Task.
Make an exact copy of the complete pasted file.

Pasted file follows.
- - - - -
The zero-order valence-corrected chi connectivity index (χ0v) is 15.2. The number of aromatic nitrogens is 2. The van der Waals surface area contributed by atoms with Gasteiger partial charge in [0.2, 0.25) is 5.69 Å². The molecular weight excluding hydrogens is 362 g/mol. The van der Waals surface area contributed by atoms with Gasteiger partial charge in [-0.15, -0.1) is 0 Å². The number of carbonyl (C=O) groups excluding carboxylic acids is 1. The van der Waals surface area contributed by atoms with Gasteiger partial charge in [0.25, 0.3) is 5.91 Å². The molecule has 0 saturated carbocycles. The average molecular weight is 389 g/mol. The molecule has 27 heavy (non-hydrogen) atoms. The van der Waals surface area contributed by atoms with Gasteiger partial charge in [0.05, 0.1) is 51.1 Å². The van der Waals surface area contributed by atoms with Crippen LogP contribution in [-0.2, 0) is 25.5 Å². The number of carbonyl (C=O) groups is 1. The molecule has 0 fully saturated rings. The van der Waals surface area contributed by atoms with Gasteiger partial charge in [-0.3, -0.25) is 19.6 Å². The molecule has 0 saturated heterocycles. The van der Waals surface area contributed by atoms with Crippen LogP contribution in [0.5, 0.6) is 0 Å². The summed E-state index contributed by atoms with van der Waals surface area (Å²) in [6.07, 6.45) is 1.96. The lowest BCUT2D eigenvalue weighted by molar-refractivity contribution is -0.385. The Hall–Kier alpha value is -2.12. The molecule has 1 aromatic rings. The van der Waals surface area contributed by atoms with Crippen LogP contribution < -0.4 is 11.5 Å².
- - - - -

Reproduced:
The zero-order valence-corrected chi connectivity index (χ0v) is 15.2. The number of aromatic nitrogens is 2. The van der Waals surface area contributed by atoms with Gasteiger partial charge in [0.2, 0.25) is 5.69 Å². The molecular weight excluding hydrogens is 362 g/mol. The van der Waals surface area contributed by atoms with Gasteiger partial charge in [-0.15, -0.1) is 0 Å². The number of carbonyl (C=O) groups excluding carboxylic acids is 1. The van der Waals surface area contributed by atoms with Gasteiger partial charge in [0.25, 0.3) is 5.91 Å². The molecule has 0 saturated carbocycles. The average molecular weight is 389 g/mol. The molecule has 27 heavy (non-hydrogen) atoms. The van der Waals surface area contributed by atoms with Gasteiger partial charge in [0.05, 0.1) is 51.1 Å². The van der Waals surface area contributed by atoms with Crippen LogP contribution in [-0.2, 0) is 25.5 Å². The number of carbonyl (C=O) groups is 1. The molecule has 0 fully saturated rings. The van der Waals surface area contributed by atoms with Gasteiger partial charge in [-0.3, -0.25) is 19.6 Å². The molecule has 0 saturated heterocycles. The van der Waals surface area contributed by atoms with Crippen LogP contribution in [0.5, 0.6) is 0 Å². The summed E-state index contributed by atoms with van der Waals surface area (Å²) in [6.07, 6.45) is 1.96. The lowest BCUT2D eigenvalue weighted by molar-refractivity contribution is -0.385. The Hall–Kier alpha value is -2.12. The molecule has 1 aromatic rings. The van der Waals surface area contributed by atoms with Crippen LogP contribution < -0.4 is 11.5 Å².